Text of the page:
[swift-evolution] [Idea] Passing an Array to Variadic Functions

Vladimir.S svabox at gmail.com
Mon Apr 18 13:07:14 CDT 2016

+1 to remove them(vararg) or introduce special marker for variadic params.

IMO: I think variadic parameters is alien construction in Swift, where we 
expect that the method call explicitly tells us what is the purpose of each 
parameter by using external param names.

Plus, variadic parameters are actually array of values. We don't like if 
something is implicit in Swift. If we pass an array of values, why we 
allows this without specifying array's [] explicity.
Or, why there is no explicit marker for such method that it has variadic 
parameters(don't know, something like .select(:id, name)). Probably this 
will be an OK solution also - to have special marker for variadic parameters.

Yes, I expect to see .select(id, withName: name). Construction like 
.select(id, name) seems like incorrectly defined method(w/o external name 
for second parameter).

Btw, for those who like variadic parameters: Do you support that Swift 3.0 
will not allow a tuple instead of prarameters for methods?
This feature also was used and probably can be handful in some situations. 
But, one of the main reasons why it was(will be) removed (Quote):
* A call to foo(x) looks like a call to an overloaded version of foo, both 
to the compiler and to the human who maintains the code. This is extremely 
confusing if you don't know the feature exists.
*(?) The current implementation adds complexity to the type checker, 
slowing it down and adding maintenance burden.

On 18.04.2016 15:55, Dennis Weissmann via swift-evolution wrote:
 > Hm, sorry but I’m still not convinced :(
 > I still find it confusing and I think if it wasn’t in Swift already, it
 > would not be added. Maybe someone can come up with a strong reason why it
 > should be added if it weren’t there.
 > - Dennis
 >> On Apr 18, 2016, at 10:10 AM, Gwendal Roué <gwendal.roue at gmail.com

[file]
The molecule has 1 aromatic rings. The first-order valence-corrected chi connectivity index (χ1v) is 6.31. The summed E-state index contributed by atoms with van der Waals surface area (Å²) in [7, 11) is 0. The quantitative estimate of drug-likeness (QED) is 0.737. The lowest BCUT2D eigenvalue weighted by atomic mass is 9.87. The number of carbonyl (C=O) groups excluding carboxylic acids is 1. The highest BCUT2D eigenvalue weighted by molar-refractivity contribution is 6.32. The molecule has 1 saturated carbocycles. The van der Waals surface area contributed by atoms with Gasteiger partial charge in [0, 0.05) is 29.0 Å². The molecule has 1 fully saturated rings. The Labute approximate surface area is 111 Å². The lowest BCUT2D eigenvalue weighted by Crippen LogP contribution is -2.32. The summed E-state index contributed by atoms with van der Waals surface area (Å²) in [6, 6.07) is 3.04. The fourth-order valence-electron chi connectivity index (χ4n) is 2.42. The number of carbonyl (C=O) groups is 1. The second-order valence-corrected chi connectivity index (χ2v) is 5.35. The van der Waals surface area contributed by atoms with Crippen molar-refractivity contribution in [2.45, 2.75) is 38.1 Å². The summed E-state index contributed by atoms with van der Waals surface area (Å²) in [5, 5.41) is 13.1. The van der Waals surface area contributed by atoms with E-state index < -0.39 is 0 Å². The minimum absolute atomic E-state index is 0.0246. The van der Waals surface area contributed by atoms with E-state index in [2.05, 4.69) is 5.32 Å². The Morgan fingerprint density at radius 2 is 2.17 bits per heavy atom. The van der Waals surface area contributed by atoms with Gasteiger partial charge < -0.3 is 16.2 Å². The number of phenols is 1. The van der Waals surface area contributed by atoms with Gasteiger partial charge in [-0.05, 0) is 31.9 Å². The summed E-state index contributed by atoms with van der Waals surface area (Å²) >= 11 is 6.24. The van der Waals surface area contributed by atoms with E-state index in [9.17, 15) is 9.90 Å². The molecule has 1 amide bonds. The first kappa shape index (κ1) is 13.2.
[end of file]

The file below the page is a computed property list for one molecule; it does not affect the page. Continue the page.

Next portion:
>> <mailto:gwendal.roue at gmail.com>> wrote:
 >>> Le 18 avr. 2016 à 10:02, Dennis Weissmann <dennis at dennisweissmann.me
 >>> <mailto:dennis at dennisweissmann.me>> a écrit :
 >>> That’s IMO already a problematic case:
 >>>> DatabaseTable.select(id, name).order(name, id)// What’s the problem?
 >>>> // vs.
 >>>> DatabaseTable.select([id, name]).order([name, id])// OK, of course...
 >>>> But some people will find it a litle short
 >>> The problem is that you can’t tell by looking at the call site whether
 >>> `select` takes an id and a name as parameter (the function being
 >>> declared as `func select(id: String, _ name: String)` or a vararg `func
 >>> select(string: String…)`.
 >>> Both call sites look like this:
 >>>> select(id, name)
 >>> I think it would make the language clearer and more consistent if
 >>> varargs were removed.
 >> Sorry my example wasn’t clear enough, and that’s why you couldn’t tell by
 >> looking at the call site what was happening. You were missing context.
 >> "id" and "name" are not values, they’re database columns. It’s more
 >> something along:
 >> DatabaseTable {
 >> func select(columns: Column…) { … }
 >> }
 >> people.select(idColumn, nameColumn)
 >> furniture.select(nameColumn, widthColumn, heightColumn, depthColumn,
 >> priceColumn)
 >> (Sometimes examples are too complex, and don't serve well their purpose -
 >> my mistake)
 >> Maybe you’ll follow the counter argument now. Which is "of course a
 >> variadic function can always be turned into a function that takes an
 >> array, what a surprise, but this is not always the good thing to do."
 >> Regards,
 >> Gwendal Roué
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 > swift-evolution at swift.org
 > https://lists.swift.org/mailman/listinfo/swift-evolution

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